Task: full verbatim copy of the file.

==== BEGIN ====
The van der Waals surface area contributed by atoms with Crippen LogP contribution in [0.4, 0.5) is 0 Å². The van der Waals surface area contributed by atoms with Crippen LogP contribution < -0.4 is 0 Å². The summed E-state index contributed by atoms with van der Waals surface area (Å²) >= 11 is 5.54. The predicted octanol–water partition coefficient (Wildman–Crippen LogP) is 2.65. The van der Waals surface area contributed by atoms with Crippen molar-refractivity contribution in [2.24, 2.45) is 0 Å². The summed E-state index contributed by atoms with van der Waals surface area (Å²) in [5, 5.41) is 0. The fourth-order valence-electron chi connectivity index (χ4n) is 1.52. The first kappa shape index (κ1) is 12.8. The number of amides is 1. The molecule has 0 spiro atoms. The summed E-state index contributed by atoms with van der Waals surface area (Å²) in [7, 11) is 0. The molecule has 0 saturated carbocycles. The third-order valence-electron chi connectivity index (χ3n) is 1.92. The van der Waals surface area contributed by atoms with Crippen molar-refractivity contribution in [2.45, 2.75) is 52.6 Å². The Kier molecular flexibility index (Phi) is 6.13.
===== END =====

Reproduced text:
The van der Waals surface area contributed by atoms with Crippen LogP contribution in [0.4, 0.5) is 0 Å². The van der Waals surface area contributed by atoms with Crippen LogP contribution < -0.4 is 0 Å². The summed E-state index contributed by atoms with van der Waals surface area (Å²) >= 11 is 5.54. The predicted octanol–water partition coefficient (Wildman–Crippen LogP) is 2.65. The van der Waals surface area contributed by atoms with Crippen molar-refractivity contribution in [2.24, 2.45) is 0 Å². The summed E-state index contributed by atoms with van der Waals surface area (Å²) in [5, 5.41) is 0. The fourth-order valence-electron chi connectivity index (χ4n) is 1.52. The first kappa shape index (κ1) is 12.8. The number of amides is 1. The molecule has 0 spiro atoms. The summed E-state index contributed by atoms with van der Waals surface area (Å²) in [7, 11) is 0. The molecule has 0 saturated carbocycles. The third-order valence-electron chi connectivity index (χ3n) is 1.92. The van der Waals surface area contributed by atoms with Crippen molar-refractivity contribution in [2.45, 2.75) is 52.6 Å². The Kier molecular flexibility index (Phi) is 6.13.